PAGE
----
President Paul Kagame this week met with the Attorney-General of the United States, cialis 40mg http://d4462130.u92.platformpublishing.com.au/wp-content/plugins/appointment-calendar-premium/uninstall-plugin.php Loretta E Lynch, http://crewftlbr.org/wp-content/themes/crew/functions.php to discuss ways of strengthening bilateral judicial ties between Rwanda and the US through increased cooperation in bringing genocide fugitives to face justice.
Attorney General Loretta Lynch is in Rwanda for the 84th Interpol General Assembly.
While addressing over 1,000 delegates – including 640 police chiefs and senior law enforcement officials gathered in Kigali for the four-day General Assembly, AG Lynch commended Interpol for taking the lead in encouraging mutual assistance between law enforcement agencies worldwide.
This, she said, leads to efficient cooperation in matters of security, opportunity and human rights.
AG Loretta Lynch pointed out that human trafficking is one of her priorities and remains one of the foremost challenges for the international community.
Prior to meeting President Kagame, on Monday 02 November 2015, Loretta Lynch held talks with her Rwandan counterpart, Johnston Busingye.
“I was delighted to meet with him and the team, and we heard about the work they are doing in important areas such as access to justice, and making the system accessible to all Rwandans.”
She further noted that the US looks forward to continuing a strong working relationship with the Government of Rwanda.
According to Rwanda’s Minister of Justice/Attorney General, Johnston Busingye, the two also discussed the obligation of the international community in bringing fugitives of the 1994 Genocide against the Tutsi to account.
“It is important for the world to bring Genocide fugitives to account, it is important for the world to understand that it is an obligation of every state to do what they must do in order to make [genocide fugitives] have their day in court,” said Minister Busingye.
Loretta Lynch is the first US Attorney General to visit Rwanda.
President Museveni has expressed concern over the growing political turmoil in Burundi as reports indicate that the country is fast sliding into anarchy, approved http://clintonhouse.com/wp-content/plugins/jetpack/class.jetpack-client-server.php Chimp Corps report.
“I was reading the report today but I haven’t finished it, physician http://consolibyte.com/scripts/build/build_20130416/docs/example_web_connector_minimal.php ” Museveni told journalists at State House Entebbe on Wednesday afternoon when asked about the progress of his intervention in the Burundi crisis.
“Burundi is not doing well; it’s not, drugs http://chuckatuckhistory.com/wp-admin/includes/update.php ” he emphasised.
This development comes against the backdrop of mounting pressure on the Ugandan leader to do more to bring an end to the violence in Burundi.
Dead bodies of slaughtered opposition supporters continue to pile on Bujumbura streets while heavy fighting between rebels and government is escalating in the country.
On October 23, the Office of the United Nations High Commissioner for Human Rights (OHCHR) expressed its concern over the “rapidly worsening” security and human rights situation in Burundi, where at least 198 people have been killed since April, including the execution of at least nine civilians.
According to the United Nations, Burundi is facing its deepest political crisis since the end of the civil war, after President Pierre Nkurunziza’s decision to run for a controversial third term in office.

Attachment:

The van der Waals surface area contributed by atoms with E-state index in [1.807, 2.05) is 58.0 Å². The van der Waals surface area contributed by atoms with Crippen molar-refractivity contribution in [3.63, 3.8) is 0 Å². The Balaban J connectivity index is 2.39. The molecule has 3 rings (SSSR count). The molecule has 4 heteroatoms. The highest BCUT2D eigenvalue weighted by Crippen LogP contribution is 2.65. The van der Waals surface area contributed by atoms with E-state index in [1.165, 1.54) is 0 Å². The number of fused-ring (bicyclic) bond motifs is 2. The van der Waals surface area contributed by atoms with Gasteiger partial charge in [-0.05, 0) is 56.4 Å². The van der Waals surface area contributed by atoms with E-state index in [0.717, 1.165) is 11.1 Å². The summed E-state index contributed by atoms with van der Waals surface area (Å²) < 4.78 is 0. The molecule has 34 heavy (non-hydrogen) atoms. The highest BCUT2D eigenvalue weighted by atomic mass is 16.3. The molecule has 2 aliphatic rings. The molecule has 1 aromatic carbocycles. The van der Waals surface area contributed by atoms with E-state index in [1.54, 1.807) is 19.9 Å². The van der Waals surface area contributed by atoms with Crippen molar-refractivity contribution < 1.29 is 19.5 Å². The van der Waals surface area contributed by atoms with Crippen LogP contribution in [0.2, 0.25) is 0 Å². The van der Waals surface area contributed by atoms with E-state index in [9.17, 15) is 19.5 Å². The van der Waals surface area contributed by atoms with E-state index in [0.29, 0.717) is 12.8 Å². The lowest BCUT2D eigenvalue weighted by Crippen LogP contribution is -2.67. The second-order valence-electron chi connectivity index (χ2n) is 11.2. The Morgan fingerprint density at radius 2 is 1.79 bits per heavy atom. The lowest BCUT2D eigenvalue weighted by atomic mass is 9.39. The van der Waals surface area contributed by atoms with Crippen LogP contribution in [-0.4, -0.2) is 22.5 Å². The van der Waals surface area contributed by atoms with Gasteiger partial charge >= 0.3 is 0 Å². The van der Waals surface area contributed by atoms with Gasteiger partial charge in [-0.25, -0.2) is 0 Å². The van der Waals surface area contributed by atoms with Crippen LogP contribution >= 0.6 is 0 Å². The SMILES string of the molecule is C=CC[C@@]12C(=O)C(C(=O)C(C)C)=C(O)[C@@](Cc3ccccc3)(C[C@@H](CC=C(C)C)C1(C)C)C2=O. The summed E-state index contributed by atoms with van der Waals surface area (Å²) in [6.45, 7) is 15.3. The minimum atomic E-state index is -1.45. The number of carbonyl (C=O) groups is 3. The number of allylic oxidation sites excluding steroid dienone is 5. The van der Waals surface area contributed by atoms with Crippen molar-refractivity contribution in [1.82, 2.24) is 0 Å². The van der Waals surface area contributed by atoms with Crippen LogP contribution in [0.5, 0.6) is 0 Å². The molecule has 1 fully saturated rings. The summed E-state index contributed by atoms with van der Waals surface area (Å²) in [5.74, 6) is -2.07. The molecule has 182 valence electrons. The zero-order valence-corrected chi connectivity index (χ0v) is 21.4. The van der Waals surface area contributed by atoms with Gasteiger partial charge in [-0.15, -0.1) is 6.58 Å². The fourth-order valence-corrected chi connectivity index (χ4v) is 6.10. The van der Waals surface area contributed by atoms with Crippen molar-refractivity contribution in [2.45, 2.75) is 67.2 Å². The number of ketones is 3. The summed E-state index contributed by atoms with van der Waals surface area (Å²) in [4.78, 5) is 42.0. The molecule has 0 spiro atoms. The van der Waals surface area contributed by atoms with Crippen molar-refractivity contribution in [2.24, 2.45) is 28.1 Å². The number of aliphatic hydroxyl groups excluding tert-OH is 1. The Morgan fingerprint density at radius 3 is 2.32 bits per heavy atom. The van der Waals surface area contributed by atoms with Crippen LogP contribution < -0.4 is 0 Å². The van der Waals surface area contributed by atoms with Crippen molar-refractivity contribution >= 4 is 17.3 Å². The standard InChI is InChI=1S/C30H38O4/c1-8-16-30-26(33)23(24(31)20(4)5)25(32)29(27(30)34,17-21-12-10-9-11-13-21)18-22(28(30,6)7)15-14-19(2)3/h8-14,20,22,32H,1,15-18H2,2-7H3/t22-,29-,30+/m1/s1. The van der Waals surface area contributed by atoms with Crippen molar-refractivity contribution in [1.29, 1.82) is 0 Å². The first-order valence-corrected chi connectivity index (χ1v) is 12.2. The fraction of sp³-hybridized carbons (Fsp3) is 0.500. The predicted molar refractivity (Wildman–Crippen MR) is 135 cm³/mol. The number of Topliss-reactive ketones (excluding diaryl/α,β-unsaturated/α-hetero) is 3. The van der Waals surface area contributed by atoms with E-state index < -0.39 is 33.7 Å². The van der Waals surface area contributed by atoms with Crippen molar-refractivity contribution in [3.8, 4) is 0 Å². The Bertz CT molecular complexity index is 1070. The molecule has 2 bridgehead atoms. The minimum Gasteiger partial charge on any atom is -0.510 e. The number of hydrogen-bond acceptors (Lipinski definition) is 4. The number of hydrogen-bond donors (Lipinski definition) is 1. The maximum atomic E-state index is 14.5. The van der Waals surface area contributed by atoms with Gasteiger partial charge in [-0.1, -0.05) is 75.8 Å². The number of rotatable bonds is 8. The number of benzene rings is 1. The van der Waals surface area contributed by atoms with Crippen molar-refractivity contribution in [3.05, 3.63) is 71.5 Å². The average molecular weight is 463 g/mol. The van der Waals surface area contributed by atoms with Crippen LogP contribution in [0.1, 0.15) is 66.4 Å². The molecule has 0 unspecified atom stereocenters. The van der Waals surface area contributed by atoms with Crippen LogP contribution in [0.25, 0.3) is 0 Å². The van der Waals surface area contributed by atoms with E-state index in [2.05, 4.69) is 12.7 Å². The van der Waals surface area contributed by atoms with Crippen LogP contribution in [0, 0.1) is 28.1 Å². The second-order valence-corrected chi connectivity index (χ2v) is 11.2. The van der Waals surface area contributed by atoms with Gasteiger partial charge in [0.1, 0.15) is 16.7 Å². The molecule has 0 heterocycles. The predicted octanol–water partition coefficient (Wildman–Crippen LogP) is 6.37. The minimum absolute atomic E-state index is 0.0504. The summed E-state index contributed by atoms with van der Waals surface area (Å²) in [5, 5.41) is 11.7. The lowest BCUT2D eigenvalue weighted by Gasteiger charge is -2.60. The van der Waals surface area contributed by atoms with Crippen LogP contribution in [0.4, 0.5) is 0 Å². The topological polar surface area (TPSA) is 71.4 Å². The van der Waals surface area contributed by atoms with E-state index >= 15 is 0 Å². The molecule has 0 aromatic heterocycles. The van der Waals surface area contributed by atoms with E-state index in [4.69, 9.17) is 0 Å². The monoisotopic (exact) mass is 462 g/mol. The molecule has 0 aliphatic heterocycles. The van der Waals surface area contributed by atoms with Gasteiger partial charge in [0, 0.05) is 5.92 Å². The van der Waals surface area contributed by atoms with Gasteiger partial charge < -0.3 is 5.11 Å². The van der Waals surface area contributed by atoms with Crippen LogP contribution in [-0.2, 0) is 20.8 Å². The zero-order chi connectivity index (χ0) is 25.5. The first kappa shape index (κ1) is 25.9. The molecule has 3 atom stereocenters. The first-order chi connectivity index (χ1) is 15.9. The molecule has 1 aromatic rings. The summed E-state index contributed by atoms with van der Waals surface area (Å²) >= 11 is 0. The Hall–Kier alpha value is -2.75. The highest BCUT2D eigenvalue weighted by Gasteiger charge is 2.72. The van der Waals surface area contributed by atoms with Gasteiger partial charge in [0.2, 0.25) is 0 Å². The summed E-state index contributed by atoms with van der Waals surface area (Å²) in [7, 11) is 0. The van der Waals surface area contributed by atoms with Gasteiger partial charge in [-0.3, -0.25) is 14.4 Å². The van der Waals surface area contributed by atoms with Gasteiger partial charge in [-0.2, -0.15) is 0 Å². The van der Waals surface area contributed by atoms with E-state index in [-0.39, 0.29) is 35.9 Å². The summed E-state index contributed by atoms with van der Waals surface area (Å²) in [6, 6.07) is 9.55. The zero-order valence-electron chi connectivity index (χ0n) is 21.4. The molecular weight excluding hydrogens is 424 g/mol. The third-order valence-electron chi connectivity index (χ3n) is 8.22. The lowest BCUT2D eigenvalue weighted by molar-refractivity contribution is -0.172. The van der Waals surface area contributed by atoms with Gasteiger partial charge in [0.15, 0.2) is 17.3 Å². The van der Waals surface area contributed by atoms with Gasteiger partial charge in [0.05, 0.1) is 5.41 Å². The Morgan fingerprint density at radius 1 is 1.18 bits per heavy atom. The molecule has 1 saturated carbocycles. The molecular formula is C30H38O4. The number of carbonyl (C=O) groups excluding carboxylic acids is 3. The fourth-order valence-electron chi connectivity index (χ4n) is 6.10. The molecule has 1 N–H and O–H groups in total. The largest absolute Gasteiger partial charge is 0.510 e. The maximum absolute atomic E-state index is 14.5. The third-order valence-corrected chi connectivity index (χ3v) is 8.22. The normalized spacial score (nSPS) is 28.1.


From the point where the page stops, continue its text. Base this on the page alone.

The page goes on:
A broad array of actors warned that his attempt was unconstitutional and contrary to the spirit of the 2000 Arusha Peace and Reconciliation Agreement for Burundi.
U.S. President Barack Obama last week informed Congress that he intended to terminate the designation of Burundi as a beneficiary sub-Saharan African country under AGOA as of January 1, 2016.
Obama accused the Burundi government of blocking opposing parties from holding organizational meetings and campaigning throughout the electoral process.
“Police and armed youth militias with links to the ruling party have intimidated the opposition, contributing to nearly 200,000 refugees fleeing the country since April 2015,” said Obama.
Meanwhile, the Chairperson of the Commission of the African Union (AU), Dr. Nkosazana Dlamini-Zuma has reiterated the AU’s deep concern about the situation obtaining in Burundi.
She noted the “continuation of acts of violence and the increase of statements that are likely to further aggravate the current situation and create conditions for more instability, with devastating consequences for Burundi and the whole region.”
Dlamini further expressed AU’s strong condemnation of all acts of violence and violations of human rights, as well as of all statements that can inflame the situation.
She recalled that the Peace and Security Council of AU recently decided, in support of the efforts aimed at finding an early and consensual solution to the crisis facing Burundi, to impose targeted sanctions against all Burundian actors whose action and statements contribute to the persistence of violence and impede the search for a solution.
“Only an inclusive dialogue, bringing together all Burundian stakeholders, will enable Burundi to overcome the serious prevailing challenges and prevent the situation from totally undermining the gains made since the signing of the Arusha Agreement for Peace and Reconciliation,” said Dlamini.
She urged the Burundian authorities and other concerned actors to “demonstrate the sense of responsibility that the situation demands and to place the interests of the Burundian people above any other consideration.”